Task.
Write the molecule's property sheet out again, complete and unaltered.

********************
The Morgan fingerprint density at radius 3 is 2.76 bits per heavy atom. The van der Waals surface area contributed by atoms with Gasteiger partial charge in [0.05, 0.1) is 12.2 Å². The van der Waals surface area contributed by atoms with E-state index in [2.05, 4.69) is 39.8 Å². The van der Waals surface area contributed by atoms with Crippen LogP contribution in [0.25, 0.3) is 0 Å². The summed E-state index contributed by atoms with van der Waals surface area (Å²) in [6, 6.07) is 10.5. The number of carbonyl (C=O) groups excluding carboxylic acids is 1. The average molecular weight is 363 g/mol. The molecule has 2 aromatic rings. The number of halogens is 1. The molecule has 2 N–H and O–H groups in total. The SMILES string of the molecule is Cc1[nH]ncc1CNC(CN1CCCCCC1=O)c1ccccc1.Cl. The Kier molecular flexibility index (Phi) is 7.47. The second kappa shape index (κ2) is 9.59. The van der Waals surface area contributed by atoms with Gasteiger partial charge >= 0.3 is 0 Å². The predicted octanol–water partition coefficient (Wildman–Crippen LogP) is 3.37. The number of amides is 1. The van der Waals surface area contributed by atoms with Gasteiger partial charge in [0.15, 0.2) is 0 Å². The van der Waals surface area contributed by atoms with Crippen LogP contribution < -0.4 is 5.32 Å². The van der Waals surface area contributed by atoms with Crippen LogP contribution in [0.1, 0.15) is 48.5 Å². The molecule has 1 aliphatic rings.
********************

The Morgan fingerprint density at radius 3 is 2.76 bits per heavy atom. The van der Waals surface area contributed by atoms with Gasteiger partial charge in [0.05, 0.1) is 12.2 Å². The van der Waals surface area contributed by atoms with E-state index in [2.05, 4.69) is 39.8 Å². The van der Waals surface area contributed by atoms with Crippen LogP contribution in [0.25, 0.3) is 0 Å². The summed E-state index contributed by atoms with van der Waals surface area (Å²) in [6, 6.07) is 10.5. The number of carbonyl (C=O) groups excluding carboxylic acids is 1. The average molecular weight is 363 g/mol. The molecule has 2 aromatic rings. The number of halogens is 1. The molecule has 2 N–H and O–H groups in total. The SMILES string of the molecule is Cc1[nH]ncc1CNC(CN1CCCCCC1=O)c1ccccc1.Cl. The Kier molecular flexibility index (Phi) is 7.47. The second kappa shape index (κ2) is 9.59. The van der Waals surface area contributed by atoms with Gasteiger partial charge >= 0.3 is 0 Å². The predicted octanol–water partition coefficient (Wildman–Crippen LogP) is 3.37. The number of amides is 1. The van der Waals surface area contributed by atoms with Gasteiger partial charge in [0.15, 0.2) is 0 Å². The van der Waals surface area contributed by atoms with Crippen LogP contribution < -0.4 is 5.32 Å². The van der Waals surface area contributed by atoms with Crippen LogP contribution in [0.1, 0.15) is 48.5 Å². The molecule has 1 aliphatic rings.